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Harmful use of alcohol is a leading driver of disease burden in the US and globally, increasing the risk of cancer, liver cirrhosis, cardiovascular disease, neurological and psychiatric disorders, infertility, and fetal damage. It is also implicated in motor vehicle accidents, and accidents and injuries at home and work.
Although low levels of alcohol use can provide great pleasure, harmful alcohol use is a significant risk to the health and productivity of US adults.
It is estimated that 18 million people struggle with alcoholism in the US, yet only 11 percent of people with alcohol dependence receive the recommended care. In the US, 9 percent of workers are heavy users of alcohol and 2 percent of employees attend work under the influence of alcohol at least once in a one-year period. In addition, 2 percent of employees use alcohol at least once before reporting to work and 7 percent use alcohol at least once during the work day (with nearly 40 percent of these individuals doing so monthly or more).
The Vitality Institute’s aim is to identify, evaluate, and promote evidence-based strategies to address harmful use of alcohol. This includes strategies that prevent individuals who currently have low levels of alcohol use from increasing their use, and assisting those who consume alcohol at harmful levels to reduce it.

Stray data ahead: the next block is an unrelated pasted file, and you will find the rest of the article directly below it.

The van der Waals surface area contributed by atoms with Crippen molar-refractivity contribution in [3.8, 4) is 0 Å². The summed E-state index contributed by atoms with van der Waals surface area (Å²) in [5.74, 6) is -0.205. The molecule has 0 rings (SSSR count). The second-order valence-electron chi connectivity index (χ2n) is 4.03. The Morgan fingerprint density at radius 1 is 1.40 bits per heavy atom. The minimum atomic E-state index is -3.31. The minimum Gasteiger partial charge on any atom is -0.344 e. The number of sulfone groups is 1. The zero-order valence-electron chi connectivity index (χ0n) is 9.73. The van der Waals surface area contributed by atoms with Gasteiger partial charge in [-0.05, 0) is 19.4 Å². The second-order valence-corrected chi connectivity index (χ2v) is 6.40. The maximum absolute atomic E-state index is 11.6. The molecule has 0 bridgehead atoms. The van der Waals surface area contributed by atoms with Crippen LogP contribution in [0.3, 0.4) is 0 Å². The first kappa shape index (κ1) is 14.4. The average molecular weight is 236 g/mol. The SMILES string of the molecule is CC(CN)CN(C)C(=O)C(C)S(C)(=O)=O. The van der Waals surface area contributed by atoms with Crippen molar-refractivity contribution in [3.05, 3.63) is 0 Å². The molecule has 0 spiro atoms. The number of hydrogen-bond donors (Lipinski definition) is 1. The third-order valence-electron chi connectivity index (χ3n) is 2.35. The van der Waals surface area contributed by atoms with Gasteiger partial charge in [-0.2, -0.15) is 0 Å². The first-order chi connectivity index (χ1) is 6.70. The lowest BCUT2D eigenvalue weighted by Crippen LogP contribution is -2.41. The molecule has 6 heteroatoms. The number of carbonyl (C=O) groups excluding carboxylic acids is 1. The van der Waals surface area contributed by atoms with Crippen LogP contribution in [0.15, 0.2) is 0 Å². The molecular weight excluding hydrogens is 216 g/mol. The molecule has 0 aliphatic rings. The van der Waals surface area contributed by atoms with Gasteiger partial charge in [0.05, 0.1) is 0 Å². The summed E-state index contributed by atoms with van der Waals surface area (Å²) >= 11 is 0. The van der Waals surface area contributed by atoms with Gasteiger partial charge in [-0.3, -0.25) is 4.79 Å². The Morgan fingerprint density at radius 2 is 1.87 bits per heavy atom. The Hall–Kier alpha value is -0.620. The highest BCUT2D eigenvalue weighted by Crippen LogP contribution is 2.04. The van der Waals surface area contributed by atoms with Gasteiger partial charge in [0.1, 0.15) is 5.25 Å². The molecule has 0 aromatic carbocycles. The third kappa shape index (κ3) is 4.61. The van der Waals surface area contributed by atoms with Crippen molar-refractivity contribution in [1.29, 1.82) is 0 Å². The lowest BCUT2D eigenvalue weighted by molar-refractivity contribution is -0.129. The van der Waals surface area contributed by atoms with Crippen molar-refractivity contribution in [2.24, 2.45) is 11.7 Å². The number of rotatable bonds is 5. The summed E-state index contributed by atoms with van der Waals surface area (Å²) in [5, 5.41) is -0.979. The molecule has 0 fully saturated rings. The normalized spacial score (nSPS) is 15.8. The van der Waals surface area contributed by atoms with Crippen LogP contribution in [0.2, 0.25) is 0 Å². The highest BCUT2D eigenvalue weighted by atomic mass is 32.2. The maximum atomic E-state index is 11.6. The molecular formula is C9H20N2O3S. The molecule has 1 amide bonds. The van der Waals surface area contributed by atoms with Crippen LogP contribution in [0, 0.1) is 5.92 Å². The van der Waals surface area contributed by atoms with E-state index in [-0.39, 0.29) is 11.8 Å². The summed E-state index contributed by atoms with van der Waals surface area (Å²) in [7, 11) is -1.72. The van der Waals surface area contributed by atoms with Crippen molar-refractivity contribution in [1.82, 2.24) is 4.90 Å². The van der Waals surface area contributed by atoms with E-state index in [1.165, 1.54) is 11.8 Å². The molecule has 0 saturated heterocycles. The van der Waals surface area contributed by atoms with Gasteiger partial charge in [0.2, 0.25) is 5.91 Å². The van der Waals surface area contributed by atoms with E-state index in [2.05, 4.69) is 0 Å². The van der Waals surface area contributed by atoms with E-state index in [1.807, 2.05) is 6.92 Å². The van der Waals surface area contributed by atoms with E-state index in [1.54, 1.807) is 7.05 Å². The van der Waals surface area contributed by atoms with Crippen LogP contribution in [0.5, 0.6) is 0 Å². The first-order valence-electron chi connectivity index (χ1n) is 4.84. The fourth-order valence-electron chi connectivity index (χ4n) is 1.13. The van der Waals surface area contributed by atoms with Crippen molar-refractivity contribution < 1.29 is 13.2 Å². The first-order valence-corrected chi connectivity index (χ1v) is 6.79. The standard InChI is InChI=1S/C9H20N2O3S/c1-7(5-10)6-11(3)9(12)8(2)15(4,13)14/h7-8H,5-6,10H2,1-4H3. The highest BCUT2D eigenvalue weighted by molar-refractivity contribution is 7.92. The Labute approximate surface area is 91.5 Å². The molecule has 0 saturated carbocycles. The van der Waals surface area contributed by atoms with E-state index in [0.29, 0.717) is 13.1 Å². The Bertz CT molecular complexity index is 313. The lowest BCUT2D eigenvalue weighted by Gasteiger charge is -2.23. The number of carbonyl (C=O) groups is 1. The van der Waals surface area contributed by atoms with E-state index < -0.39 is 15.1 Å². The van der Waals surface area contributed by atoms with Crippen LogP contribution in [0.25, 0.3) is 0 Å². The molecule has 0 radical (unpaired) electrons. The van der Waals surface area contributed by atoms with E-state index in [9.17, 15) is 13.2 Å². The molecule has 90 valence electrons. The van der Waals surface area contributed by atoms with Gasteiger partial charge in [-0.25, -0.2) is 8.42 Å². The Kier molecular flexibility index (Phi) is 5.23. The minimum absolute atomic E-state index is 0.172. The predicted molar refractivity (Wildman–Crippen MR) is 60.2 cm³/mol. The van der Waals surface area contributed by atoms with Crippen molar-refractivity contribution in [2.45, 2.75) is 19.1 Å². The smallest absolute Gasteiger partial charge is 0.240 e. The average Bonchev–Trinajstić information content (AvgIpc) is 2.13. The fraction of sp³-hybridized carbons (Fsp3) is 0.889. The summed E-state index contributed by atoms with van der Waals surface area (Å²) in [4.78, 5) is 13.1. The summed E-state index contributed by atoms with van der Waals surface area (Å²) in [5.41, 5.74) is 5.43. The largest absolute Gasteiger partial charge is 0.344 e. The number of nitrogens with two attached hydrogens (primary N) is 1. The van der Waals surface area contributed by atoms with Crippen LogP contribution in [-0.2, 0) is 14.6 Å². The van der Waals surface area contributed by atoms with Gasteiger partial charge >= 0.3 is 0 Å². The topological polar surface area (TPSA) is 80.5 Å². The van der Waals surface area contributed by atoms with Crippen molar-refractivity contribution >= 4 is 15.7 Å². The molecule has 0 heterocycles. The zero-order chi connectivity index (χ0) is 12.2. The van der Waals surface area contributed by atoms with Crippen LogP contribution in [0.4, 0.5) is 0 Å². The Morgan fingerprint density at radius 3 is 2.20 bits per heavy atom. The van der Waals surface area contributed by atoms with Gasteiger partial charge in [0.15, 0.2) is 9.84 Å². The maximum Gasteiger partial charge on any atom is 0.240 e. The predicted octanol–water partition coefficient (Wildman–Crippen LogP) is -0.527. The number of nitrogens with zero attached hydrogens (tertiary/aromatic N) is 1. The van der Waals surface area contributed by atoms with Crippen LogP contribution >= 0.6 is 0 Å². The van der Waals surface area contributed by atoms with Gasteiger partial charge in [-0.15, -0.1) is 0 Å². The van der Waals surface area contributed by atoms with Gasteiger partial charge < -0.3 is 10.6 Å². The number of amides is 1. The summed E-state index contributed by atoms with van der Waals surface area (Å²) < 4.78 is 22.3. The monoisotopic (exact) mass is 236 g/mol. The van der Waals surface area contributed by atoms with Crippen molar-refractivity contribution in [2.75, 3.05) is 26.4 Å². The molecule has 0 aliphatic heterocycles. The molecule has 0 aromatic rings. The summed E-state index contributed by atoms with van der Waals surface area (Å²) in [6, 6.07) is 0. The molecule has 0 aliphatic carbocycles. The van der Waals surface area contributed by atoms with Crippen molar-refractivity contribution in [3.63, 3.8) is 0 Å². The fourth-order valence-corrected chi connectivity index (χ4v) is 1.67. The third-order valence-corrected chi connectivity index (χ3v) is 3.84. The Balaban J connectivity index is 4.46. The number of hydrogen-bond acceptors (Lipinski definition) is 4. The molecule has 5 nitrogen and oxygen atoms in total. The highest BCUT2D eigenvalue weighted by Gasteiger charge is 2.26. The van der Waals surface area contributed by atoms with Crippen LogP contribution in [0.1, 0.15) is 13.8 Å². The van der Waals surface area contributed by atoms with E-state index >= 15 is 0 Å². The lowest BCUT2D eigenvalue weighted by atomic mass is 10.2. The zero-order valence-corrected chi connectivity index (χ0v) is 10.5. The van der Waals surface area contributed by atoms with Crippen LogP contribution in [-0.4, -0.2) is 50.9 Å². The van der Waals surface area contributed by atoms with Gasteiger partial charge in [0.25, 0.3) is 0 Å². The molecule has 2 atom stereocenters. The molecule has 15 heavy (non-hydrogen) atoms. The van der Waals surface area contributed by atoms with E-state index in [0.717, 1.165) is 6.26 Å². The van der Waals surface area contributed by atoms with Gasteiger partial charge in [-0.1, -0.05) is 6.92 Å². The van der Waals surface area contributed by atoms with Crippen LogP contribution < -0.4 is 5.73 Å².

Derek Yach | Nov 26, 2016
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Journal of Occupational & Environmental Medicine (JOEM) | September 2014
JAMA (Journal of the American Medical Association) | July 17, 2014
Improving Support for Health Promotion and Chronic Disease Prevention: Summary of Key Messages from Reports of the Institute of MedicineLeigh Carroll and Bridget B. Kelly, Editors This paper was commissioned by the Vitality Institute, an organization with a mission to advance knowledge about the evolving science and art of chronic disease prevention and... More »
Institute of Medicine (IOM) | June 18, 2014
The Effects of Obesity, Smoking, and Excessive Alcohol Intake on Healthcare Expenditure in a Comprehensive Medical SchemeBackground. Health risks such as tobacco use, excessive alcohol consumption and unhealthy body weight contribute to the development of chronic health problems. Objective. To estimate the associations of tobacco use, excessive alcohol consumption and obesity... More »
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